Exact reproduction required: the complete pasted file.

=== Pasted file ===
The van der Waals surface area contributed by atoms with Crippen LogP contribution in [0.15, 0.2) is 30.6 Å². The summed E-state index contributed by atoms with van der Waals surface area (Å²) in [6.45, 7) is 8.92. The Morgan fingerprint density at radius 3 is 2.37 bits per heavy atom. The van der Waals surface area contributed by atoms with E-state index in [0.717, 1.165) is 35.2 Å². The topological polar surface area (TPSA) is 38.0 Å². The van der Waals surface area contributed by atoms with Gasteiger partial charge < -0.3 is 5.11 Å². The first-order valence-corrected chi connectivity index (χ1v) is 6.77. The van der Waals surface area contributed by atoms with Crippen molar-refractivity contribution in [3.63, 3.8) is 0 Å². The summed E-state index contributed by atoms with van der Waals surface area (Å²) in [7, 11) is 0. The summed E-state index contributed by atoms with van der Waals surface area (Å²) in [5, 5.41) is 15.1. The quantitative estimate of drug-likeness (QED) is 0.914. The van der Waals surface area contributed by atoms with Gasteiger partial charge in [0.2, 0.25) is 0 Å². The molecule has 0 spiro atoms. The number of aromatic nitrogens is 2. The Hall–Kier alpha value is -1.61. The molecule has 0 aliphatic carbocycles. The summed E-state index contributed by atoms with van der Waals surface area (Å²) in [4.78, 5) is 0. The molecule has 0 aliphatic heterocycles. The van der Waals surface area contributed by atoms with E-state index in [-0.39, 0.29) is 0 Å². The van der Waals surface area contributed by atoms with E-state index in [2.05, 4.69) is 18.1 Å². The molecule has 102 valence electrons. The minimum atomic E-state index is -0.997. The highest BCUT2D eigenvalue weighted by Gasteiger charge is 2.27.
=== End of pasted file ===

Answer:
The van der Waals surface area contributed by atoms with Crippen LogP contribution in [0.15, 0.2) is 30.6 Å². The summed E-state index contributed by atoms with van der Waals surface area (Å²) in [6.45, 7) is 8.92. The Morgan fingerprint density at radius 3 is 2.37 bits per heavy atom. The van der Waals surface area contributed by atoms with E-state index in [0.717, 1.165) is 35.2 Å². The topological polar surface area (TPSA) is 38.0 Å². The van der Waals surface area contributed by atoms with Gasteiger partial charge < -0.3 is 5.11 Å². The first-order valence-corrected chi connectivity index (χ1v) is 6.77. The van der Waals surface area contributed by atoms with Crippen molar-refractivity contribution in [3.63, 3.8) is 0 Å². The summed E-state index contributed by atoms with van der Waals surface area (Å²) in [7, 11) is 0. The summed E-state index contributed by atoms with van der Waals surface area (Å²) in [5, 5.41) is 15.1. The quantitative estimate of drug-likeness (QED) is 0.914. The van der Waals surface area contributed by atoms with Gasteiger partial charge in [0.2, 0.25) is 0 Å². The molecule has 0 spiro atoms. The number of aromatic nitrogens is 2. The Hall–Kier alpha value is -1.61. The molecule has 0 aliphatic carbocycles. The summed E-state index contributed by atoms with van der Waals surface area (Å²) in [4.78, 5) is 0. The molecule has 0 aliphatic heterocycles. The van der Waals surface area contributed by atoms with E-state index in [-0.39, 0.29) is 0 Å². The van der Waals surface area contributed by atoms with E-state index in [2.05, 4.69) is 18.1 Å². The molecule has 102 valence electrons. The minimum atomic E-state index is -0.997. The highest BCUT2D eigenvalue weighted by Gasteiger charge is 2.27.